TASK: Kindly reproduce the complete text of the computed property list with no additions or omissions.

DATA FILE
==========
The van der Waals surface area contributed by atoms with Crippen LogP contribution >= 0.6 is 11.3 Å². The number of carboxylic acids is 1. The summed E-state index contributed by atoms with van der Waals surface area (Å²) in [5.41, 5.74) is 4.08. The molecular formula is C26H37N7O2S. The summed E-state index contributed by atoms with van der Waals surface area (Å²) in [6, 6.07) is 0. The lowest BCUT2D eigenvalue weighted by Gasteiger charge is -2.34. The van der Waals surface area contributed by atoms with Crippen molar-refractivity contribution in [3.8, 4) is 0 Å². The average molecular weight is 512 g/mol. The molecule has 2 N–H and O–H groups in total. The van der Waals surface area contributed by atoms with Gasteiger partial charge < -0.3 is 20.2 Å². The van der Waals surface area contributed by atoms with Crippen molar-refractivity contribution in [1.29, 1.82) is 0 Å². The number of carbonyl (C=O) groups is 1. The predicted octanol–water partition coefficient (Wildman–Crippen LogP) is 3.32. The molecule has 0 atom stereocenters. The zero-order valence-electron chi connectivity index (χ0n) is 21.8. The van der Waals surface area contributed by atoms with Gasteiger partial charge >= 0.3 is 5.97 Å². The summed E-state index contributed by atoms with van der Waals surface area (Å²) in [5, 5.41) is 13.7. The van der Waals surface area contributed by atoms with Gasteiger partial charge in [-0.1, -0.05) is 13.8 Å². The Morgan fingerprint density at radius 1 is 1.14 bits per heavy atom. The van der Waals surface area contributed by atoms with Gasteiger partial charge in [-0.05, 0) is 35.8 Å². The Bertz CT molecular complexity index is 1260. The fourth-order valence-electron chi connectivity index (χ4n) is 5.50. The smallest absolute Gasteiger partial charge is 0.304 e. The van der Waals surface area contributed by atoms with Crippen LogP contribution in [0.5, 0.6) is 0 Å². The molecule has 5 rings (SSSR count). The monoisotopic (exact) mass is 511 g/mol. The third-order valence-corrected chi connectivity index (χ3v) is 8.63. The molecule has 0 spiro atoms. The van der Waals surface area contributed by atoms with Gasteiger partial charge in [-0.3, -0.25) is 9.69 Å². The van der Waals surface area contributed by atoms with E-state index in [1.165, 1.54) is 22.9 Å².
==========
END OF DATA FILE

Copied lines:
The van der Waals surface area contributed by atoms with Crippen LogP contribution >= 0.6 is 11.3 Å². The number of carboxylic acids is 1. The summed E-state index contributed by atoms with van der Waals surface area (Å²) in [5.41, 5.74) is 4.08. The molecular formula is C26H37N7O2S. The summed E-state index contributed by atoms with van der Waals surface area (Å²) in [6, 6.07) is 0. The lowest BCUT2D eigenvalue weighted by Gasteiger charge is -2.34. The van der Waals surface area contributed by atoms with Crippen molar-refractivity contribution in [3.8, 4) is 0 Å². The average molecular weight is 512 g/mol. The molecule has 2 N–H and O–H groups in total. The van der Waals surface area contributed by atoms with Gasteiger partial charge < -0.3 is 20.2 Å². The van der Waals surface area contributed by atoms with Crippen molar-refractivity contribution in [1.29, 1.82) is 0 Å². The number of carbonyl (C=O) groups is 1. The predicted octanol–water partition coefficient (Wildman–Crippen LogP) is 3.32. The molecule has 0 atom stereocenters. The zero-order valence-electron chi connectivity index (χ0n) is 21.8. The van der Waals surface area contributed by atoms with Gasteiger partial charge >= 0.3 is 5.97 Å². The summed E-state index contributed by atoms with van der Waals surface area (Å²) in [5, 5.41) is 13.7. The van der Waals surface area contributed by atoms with Gasteiger partial charge in [-0.1, -0.05) is 13.8 Å². The Morgan fingerprint density at radius 1 is 1.14 bits per heavy atom. The van der Waals surface area contributed by atoms with Gasteiger partial charge in [-0.05, 0) is 35.8 Å². The Bertz CT molecular complexity index is 1260. The fourth-order valence-electron chi connectivity index (χ4n) is 5.50. The smallest absolute Gasteiger partial charge is 0.304 e. The van der Waals surface area contributed by atoms with Crippen LogP contribution in [0.5, 0.6) is 0 Å². The molecule has 5 rings (SSSR count). The monoisotopic (exact) mass is 511 g/mol. The third-order valence-corrected chi connectivity index (χ3v) is 8.63. The molecule has 0 spiro atoms. The van der Waals surface area contributed by atoms with Gasteiger partial charge in [-0.3, -0.25) is 9.69 Å². The van der Waals surface area contributed by atoms with E-state index in [1.165, 1.54) is 22.9 Å².